by Emma on Fri May 16, 2008 at 10:45:03 PM EST
    blocked the Federal Marriage Amendment.  And good for her.  As for as LGBT legislation, it's been dead in the Senate since ENDA didn't pass -- well before HRC was in office.

    If you have link to HRC calling DOMA progressive, I'd like to see it.

    Nobody's fabulous on gay rights.  They're all about the same re:  legislation.  But Hillary has been more open and upfront about her support for gays and lesbians. Heck, Chelsea did the rounds of the gay bars with Ed Rendell.  Hillary did an interview with the Philadelphia Gay News.  Hillary went to Pride marches as First Lady.  Obama?  Kept ex-gay McLurkin on his gospel tour; refused to have his picture taken w/Newsome at an SF fundraiser; refuses to give interviews w/local gay papers; and said he really admired his gay prof in college b/c the guy didn't "prosyletize".  I see a clear difference between the two of them just on that.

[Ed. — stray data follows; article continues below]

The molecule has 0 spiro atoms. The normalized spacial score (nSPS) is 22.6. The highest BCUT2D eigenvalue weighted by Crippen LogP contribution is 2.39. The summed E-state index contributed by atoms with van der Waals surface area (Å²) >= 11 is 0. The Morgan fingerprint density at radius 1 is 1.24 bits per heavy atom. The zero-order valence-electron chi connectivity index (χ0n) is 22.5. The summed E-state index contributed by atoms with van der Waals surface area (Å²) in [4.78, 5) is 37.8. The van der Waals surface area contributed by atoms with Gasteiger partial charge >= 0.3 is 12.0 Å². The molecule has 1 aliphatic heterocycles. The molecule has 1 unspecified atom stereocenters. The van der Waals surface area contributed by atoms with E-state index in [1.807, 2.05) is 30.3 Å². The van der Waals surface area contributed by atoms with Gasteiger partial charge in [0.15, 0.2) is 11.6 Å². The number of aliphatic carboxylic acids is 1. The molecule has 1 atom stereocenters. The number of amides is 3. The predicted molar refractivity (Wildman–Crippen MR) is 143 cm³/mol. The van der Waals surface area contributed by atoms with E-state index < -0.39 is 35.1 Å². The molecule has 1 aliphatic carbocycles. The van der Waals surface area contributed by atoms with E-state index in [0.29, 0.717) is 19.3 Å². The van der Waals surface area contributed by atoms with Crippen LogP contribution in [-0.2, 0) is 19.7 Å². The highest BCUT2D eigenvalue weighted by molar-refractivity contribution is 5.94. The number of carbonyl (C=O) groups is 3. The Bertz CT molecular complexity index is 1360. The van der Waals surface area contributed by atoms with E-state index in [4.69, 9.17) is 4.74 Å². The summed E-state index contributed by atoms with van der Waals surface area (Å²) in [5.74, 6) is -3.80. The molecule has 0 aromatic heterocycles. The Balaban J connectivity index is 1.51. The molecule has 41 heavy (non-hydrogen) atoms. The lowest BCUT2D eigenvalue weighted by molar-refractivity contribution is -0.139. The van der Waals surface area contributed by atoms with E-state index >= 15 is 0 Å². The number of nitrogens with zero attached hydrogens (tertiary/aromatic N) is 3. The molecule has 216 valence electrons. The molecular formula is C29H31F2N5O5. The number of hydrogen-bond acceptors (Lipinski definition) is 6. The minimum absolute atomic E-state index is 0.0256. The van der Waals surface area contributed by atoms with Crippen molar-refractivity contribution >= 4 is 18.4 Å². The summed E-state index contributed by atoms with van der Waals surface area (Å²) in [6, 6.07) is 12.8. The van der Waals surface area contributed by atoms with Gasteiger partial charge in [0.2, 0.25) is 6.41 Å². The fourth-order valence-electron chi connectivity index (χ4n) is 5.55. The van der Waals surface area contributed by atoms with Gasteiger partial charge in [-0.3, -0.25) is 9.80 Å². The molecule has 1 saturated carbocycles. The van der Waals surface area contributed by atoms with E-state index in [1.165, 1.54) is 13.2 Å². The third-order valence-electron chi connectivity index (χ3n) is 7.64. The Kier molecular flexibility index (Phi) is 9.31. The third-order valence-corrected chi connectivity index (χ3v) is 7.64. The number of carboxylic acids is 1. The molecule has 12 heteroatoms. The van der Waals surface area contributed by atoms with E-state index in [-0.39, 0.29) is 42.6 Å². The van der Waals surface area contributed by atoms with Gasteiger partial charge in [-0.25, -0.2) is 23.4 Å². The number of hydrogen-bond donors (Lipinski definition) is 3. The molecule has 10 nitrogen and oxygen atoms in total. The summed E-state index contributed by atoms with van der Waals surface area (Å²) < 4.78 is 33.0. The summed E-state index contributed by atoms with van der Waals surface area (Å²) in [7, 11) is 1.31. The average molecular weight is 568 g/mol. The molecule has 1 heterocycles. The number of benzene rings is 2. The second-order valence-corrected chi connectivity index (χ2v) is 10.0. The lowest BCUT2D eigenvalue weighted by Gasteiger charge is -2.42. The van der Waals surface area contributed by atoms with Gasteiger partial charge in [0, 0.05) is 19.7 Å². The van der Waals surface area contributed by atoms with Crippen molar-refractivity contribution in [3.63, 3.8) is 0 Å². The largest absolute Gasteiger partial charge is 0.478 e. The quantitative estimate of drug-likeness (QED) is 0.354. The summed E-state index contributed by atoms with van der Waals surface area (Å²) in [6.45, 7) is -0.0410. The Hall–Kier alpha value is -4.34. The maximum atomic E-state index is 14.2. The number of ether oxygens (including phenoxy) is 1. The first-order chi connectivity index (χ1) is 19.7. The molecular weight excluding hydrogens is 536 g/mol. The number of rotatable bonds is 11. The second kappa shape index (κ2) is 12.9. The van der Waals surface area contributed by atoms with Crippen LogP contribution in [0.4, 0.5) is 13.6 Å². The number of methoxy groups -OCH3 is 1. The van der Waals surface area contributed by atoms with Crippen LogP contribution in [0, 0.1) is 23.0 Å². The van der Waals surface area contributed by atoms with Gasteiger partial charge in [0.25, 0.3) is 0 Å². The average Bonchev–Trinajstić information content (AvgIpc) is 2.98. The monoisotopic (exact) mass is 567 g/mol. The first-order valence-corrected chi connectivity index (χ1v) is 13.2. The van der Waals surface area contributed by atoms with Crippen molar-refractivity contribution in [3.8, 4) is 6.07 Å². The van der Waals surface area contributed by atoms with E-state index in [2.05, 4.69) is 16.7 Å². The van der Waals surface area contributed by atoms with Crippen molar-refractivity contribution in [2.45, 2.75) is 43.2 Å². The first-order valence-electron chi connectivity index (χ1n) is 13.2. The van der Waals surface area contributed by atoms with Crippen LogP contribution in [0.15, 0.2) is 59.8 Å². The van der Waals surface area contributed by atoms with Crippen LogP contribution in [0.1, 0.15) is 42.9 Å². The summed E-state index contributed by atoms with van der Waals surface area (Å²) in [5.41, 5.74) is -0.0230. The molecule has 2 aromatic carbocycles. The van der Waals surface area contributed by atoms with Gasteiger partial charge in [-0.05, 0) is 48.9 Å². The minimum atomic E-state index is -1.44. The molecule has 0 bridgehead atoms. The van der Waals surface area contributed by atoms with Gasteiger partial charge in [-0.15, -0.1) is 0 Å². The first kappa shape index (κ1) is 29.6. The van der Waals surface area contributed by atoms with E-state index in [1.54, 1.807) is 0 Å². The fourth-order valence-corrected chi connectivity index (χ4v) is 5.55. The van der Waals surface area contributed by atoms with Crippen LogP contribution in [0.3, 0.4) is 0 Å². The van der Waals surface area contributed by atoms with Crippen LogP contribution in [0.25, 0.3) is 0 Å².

Well (5.00 / 8) (#181)
    by Steve M on Fri May 16, 2008 at 10:45:34 PM EST
    I think Obama's lack of political courage in refusing to have his picture taken with Gavin Newsom during an election year compares very unfavorably to the guts Hillary displayed when she became the first sitting First Lady to march in a Gay Pride parade.

    No one is perfect, of course.  But I'm part of the majority that believes the Clintons tried to do the right thing on GLBT issues in the 90s and got burned for it, as opposed to the minority that believes they gleefully threw gays under the bus at the first opportunity.

    I understand no politician can be perfect on these difficult issues, but geez, the Newsom thing is just so pathetic.


    so instead of (5.00 / 1) (#216)
    by urduja on Fri May 16, 2008 at 11:06:08 PM EST